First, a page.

What Comes Spilling Out

Me and Arhea originally wanted to go to Standing Rock, but time crunched in on us and instead we had to bust our asses from Ohio to San Francisco in time for my friend’s wedding and her paying gig. In the end, we had no time off the road save two nights hamming up all the sweet tourist deals we could find to cruise Las Vegas in whirlwind style.

Both of us were leaving behind a heap of dissillusions to the east as we zagged wearily west. Arhea had been having an especially rough go of it and during the long hours whipping though the desert in my gold prius, we soothed our souls with music, reaching out to the artists we love to both articulate and call forth the feelings we had no words to express.

We got started talking about our first concerts and how we had found the bands that would hold our hands through every heart break and guide the decisions that gave shape to our lives. We walloped a revival, visiting the ones we hadn’t hung out with in a while: the real cheesy ones, the angst angry ones, the true troubadours who had been with us in good times and bad. When we got to Blink 182 Arhea laughed remembering the sad song she used to listen to over and over again.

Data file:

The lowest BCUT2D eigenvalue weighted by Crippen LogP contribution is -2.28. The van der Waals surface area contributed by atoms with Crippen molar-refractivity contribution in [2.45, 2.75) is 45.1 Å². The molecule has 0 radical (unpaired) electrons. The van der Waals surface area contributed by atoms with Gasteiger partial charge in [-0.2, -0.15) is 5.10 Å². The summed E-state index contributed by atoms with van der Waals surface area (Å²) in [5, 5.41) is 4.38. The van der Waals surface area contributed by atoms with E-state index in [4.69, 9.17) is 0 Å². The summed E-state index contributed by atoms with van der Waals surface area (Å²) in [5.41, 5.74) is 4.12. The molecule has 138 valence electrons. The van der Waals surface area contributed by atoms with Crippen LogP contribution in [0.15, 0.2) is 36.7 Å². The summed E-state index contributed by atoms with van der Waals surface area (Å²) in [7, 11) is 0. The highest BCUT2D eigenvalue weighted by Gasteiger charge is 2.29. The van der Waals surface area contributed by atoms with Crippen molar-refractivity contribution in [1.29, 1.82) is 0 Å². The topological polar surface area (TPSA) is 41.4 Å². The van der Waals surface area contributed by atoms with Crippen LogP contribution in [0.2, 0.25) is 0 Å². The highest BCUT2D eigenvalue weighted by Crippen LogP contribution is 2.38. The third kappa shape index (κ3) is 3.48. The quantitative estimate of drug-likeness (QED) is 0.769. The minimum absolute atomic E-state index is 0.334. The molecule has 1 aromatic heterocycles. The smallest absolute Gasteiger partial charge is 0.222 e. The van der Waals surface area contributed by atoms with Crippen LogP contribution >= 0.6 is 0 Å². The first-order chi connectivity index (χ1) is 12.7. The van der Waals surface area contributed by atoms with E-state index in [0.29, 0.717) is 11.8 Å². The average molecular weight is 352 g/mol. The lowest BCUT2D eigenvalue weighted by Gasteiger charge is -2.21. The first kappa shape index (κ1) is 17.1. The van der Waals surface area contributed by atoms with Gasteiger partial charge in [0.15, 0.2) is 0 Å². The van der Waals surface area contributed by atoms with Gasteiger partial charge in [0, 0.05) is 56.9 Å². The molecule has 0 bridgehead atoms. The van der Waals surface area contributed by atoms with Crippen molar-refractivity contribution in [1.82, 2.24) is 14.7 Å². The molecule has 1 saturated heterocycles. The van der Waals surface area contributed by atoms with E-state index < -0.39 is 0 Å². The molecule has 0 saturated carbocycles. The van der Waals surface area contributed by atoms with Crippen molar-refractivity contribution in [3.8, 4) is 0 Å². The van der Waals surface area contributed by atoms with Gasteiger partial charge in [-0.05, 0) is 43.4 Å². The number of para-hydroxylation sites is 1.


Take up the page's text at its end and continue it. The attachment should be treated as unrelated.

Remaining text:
“Which one?” I was driving, horizon glued.

“You know, the one that goes, ‘dededum, dededum,dededum.”

It all came flooding back to me. There is was in perfect wholeness, the notes, every lyric, the meaningful pause and the way you can hear a human touch hammering down on the chord in the opening verse. We rolled down the windows and sang out like we were in a movie. By the time we got to San Francisco, I managed to convince Arhea to climb up to a perch on Bernal Hill, lovingly dubbed ‘The Point’ by my friends, where we used to go to drink bottles of Cisco and share in the same moodiness. By the time I was old enough for The Point, I was already old enough to begin hiding the fact that I had ever liked Blink 182 in the first place. My fellow punky, newly minted teenagers were simultaneous attempting to do the same.

Now, over a decade later, I am here to revel in the feelings my younger self. This time I am here to dance the mood free from the isolation that nourished its roots- all wiggly and as sloppy as can be, tickled simply to be out in the open with dear friend.



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